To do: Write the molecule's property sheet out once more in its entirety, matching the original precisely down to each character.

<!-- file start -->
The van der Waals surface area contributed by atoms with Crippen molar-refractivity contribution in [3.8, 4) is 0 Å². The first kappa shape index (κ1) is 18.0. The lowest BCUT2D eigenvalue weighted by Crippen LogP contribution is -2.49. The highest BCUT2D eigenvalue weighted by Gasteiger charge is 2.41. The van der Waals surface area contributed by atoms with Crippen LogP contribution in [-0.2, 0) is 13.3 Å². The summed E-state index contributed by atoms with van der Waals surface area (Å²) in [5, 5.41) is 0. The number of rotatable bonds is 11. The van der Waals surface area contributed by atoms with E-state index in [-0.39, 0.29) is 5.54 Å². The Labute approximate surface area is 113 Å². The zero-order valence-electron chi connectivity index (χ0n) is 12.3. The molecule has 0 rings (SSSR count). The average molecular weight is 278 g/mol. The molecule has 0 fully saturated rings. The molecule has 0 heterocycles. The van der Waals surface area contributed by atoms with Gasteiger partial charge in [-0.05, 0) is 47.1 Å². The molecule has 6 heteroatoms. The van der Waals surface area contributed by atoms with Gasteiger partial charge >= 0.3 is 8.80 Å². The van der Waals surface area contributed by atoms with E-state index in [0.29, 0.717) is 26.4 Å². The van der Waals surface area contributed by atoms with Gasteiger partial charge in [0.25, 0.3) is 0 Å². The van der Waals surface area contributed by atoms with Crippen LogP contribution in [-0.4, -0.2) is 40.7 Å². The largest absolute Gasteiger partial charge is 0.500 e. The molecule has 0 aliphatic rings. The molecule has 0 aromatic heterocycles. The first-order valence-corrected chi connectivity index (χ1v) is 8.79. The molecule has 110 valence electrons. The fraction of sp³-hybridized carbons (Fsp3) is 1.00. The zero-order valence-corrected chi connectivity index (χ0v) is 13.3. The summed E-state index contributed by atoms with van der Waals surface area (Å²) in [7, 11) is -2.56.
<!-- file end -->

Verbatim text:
The van der Waals surface area contributed by atoms with Crippen molar-refractivity contribution in [3.8, 4) is 0 Å². The first kappa shape index (κ1) is 18.0. The lowest BCUT2D eigenvalue weighted by Crippen LogP contribution is -2.49. The highest BCUT2D eigenvalue weighted by Gasteiger charge is 2.41. The van der Waals surface area contributed by atoms with Crippen LogP contribution in [-0.2, 0) is 13.3 Å². The summed E-state index contributed by atoms with van der Waals surface area (Å²) in [5, 5.41) is 0. The number of rotatable bonds is 11. The van der Waals surface area contributed by atoms with E-state index in [-0.39, 0.29) is 5.54 Å². The Labute approximate surface area is 113 Å². The zero-order valence-electron chi connectivity index (χ0n) is 12.3. The molecule has 0 rings (SSSR count). The average molecular weight is 278 g/mol. The molecule has 0 fully saturated rings. The molecule has 0 heterocycles. The van der Waals surface area contributed by atoms with Gasteiger partial charge in [-0.05, 0) is 47.1 Å². The molecule has 6 heteroatoms. The van der Waals surface area contributed by atoms with Gasteiger partial charge >= 0.3 is 8.80 Å². The van der Waals surface area contributed by atoms with E-state index in [0.29, 0.717) is 26.4 Å². The van der Waals surface area contributed by atoms with Gasteiger partial charge in [0.25, 0.3) is 0 Å². The van der Waals surface area contributed by atoms with Crippen LogP contribution in [-0.4, -0.2) is 40.7 Å². The largest absolute Gasteiger partial charge is 0.500 e. The molecule has 0 aliphatic rings. The molecule has 0 aromatic heterocycles. The first-order valence-corrected chi connectivity index (χ1v) is 8.79. The molecule has 110 valence electrons. The fraction of sp³-hybridized carbons (Fsp3) is 1.00. The zero-order valence-corrected chi connectivity index (χ0v) is 13.3. The summed E-state index contributed by atoms with van der Waals surface area (Å²) in [7, 11) is -2.56.